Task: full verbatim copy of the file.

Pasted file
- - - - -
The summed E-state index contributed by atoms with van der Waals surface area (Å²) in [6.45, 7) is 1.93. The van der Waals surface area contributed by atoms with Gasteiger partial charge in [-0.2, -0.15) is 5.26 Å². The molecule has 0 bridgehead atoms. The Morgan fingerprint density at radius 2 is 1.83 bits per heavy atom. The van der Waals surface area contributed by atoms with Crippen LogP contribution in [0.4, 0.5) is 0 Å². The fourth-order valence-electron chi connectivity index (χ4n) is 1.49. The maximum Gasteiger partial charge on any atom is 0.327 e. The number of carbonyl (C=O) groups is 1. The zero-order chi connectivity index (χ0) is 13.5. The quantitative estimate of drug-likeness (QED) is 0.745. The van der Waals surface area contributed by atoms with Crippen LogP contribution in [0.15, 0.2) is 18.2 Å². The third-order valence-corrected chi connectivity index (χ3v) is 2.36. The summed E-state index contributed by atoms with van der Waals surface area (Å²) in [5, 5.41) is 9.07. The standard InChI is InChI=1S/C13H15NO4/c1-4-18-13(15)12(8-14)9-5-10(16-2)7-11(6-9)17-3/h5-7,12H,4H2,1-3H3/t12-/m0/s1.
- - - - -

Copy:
The summed E-state index contributed by atoms with van der Waals surface area (Å²) in [6.45, 7) is 1.93. The van der Waals surface area contributed by atoms with Gasteiger partial charge in [-0.2, -0.15) is 5.26 Å². The molecule has 0 bridgehead atoms. The Morgan fingerprint density at radius 2 is 1.83 bits per heavy atom. The van der Waals surface area contributed by atoms with Crippen LogP contribution in [0.4, 0.5) is 0 Å². The fourth-order valence-electron chi connectivity index (χ4n) is 1.49. The maximum Gasteiger partial charge on any atom is 0.327 e. The number of carbonyl (C=O) groups is 1. The zero-order chi connectivity index (χ0) is 13.5. The quantitative estimate of drug-likeness (QED) is 0.745. The van der Waals surface area contributed by atoms with Crippen LogP contribution in [0.15, 0.2) is 18.2 Å². The third-order valence-corrected chi connectivity index (χ3v) is 2.36. The summed E-state index contributed by atoms with van der Waals surface area (Å²) in [5, 5.41) is 9.07. The standard InChI is InChI=1S/C13H15NO4/c1-4-18-13(15)12(8-14)9-5-10(16-2)7-11(6-9)17-3/h5-7,12H,4H2,1-3H3/t12-/m0/s1.